How to prepare for trainee solicitor seat reviews

Alice, a trainee solicitor in the Shoosmiths’ Birmingham office, shares her advice for preparing for trainee solicitor seat reviews. Not just a requirement of the SRA, but also a great way to reflect on your work and development.

Your mid and end-of-seat reviews are your chance to collaborate with your supervisor to get the most out of your seat. Whilst regular, informal meetings will often be held with your supervisor and other members of your team, your seat reviews offer the chance to more formally track your progress.

The SRA Requirements

The SRA sets out a number of requirements that firms must follow when offering a period of recognised training (training contracts). One of these requirements is to provide regular feedback and appraisals throughout the training contract. The SRA suggests at least three formal appraisals over 24 months as good practice, and as many informal review meetings as firm and the trainee need to enable a constructive training experience.

Shoosmiths require trainees to set objectives at the beginning of each seat, to complete a mid-seat and end-of-seat review meeting, as well as informal one-to-ones and feedback more regularly. This ensures that a review takes place at least every three months throughout the training period.

The SRA describe the types of reviews they expect trainees to receive on their website as seen below.

Informal review

An important part of measuring and ensuring that the appropriate standards are being achieved and developed is regular review of the trainee's performance.
You are advised to undertake frequent, informal reviews of the trainee's training record. We recommend an informal performance review about once per month. This will help supervisors and trainees to:

  • review progress toward agreed objectives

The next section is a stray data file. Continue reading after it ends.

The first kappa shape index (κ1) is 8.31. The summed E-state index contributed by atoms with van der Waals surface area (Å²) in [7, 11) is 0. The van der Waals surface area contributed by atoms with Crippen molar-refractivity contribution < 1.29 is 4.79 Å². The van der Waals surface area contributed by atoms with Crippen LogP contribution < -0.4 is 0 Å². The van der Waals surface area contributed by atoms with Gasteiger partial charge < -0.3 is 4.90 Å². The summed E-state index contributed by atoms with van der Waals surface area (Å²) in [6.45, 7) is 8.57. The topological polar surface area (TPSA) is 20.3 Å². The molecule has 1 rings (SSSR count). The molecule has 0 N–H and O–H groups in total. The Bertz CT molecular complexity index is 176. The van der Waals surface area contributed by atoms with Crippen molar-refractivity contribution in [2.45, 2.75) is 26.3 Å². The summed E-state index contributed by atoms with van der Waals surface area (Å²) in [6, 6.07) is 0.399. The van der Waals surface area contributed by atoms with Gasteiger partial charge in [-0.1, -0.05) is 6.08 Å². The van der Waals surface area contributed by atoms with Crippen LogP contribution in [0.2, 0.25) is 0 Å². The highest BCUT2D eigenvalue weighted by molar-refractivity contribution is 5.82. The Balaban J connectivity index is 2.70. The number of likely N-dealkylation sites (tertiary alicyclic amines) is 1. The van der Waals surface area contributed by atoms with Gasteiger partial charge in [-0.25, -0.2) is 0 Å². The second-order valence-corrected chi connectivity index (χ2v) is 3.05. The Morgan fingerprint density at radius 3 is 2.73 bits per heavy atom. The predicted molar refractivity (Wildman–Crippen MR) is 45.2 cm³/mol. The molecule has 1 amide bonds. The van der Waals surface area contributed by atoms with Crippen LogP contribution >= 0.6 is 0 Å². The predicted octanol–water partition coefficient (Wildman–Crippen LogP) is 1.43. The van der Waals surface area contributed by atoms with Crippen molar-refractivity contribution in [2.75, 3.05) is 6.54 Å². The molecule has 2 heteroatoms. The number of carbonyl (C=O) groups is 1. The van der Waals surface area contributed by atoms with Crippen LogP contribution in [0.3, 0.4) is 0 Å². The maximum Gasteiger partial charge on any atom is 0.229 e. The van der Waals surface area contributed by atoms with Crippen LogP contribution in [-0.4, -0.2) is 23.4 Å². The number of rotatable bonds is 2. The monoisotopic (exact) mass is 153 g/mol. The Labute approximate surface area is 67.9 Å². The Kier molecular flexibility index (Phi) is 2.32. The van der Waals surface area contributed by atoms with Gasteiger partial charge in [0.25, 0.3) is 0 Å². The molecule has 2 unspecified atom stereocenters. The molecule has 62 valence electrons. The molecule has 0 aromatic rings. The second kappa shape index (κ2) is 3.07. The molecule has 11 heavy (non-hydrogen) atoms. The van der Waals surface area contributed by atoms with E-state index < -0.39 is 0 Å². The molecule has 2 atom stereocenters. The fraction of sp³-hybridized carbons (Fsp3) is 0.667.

• deal with any difficulties close to the event
  • compare the breadth and depth of work being performed by the trainee with requirements of the Practice Skills Standards
  • address any professional conduct or ethics issues that may have arisen
  • discuss future training.


The purpose of a formal appraisal is to review the trainee's overall performance, assess the development of their skills, identify areas of strength and weakness, agree new objectives and plan future training. The appraisal should not include any surprises, because problems should always be dealt with as they arise.

We advise that as a minimum three formal appraisals should be conducted during the two-year training period: one in the first year, one in the second year, and one at the end. However, we recommend that trainees be appraised formally every six months.

Appraisals are normally conducted face to face, and the discussions recorded and documented. During the discussion, the trainee should have an opportunity to ask questions and to raise any concerns they may have.

To help you prepare for your seat reviews, I have put together this advice based on my experience of being a trainee solicitor at Shoosmiths.

Fail to prepare…

At the beginning of your seat, be proactive in setting some objectives with your supervisor. I have used this opportunity to set myself challenges, for example, present a case law update to the team or organise a team social. Teams will often have produced a ‘trainee checklist’, and this is really useful particularly where you may not be overly familiar with the tasks a certain team undertakes.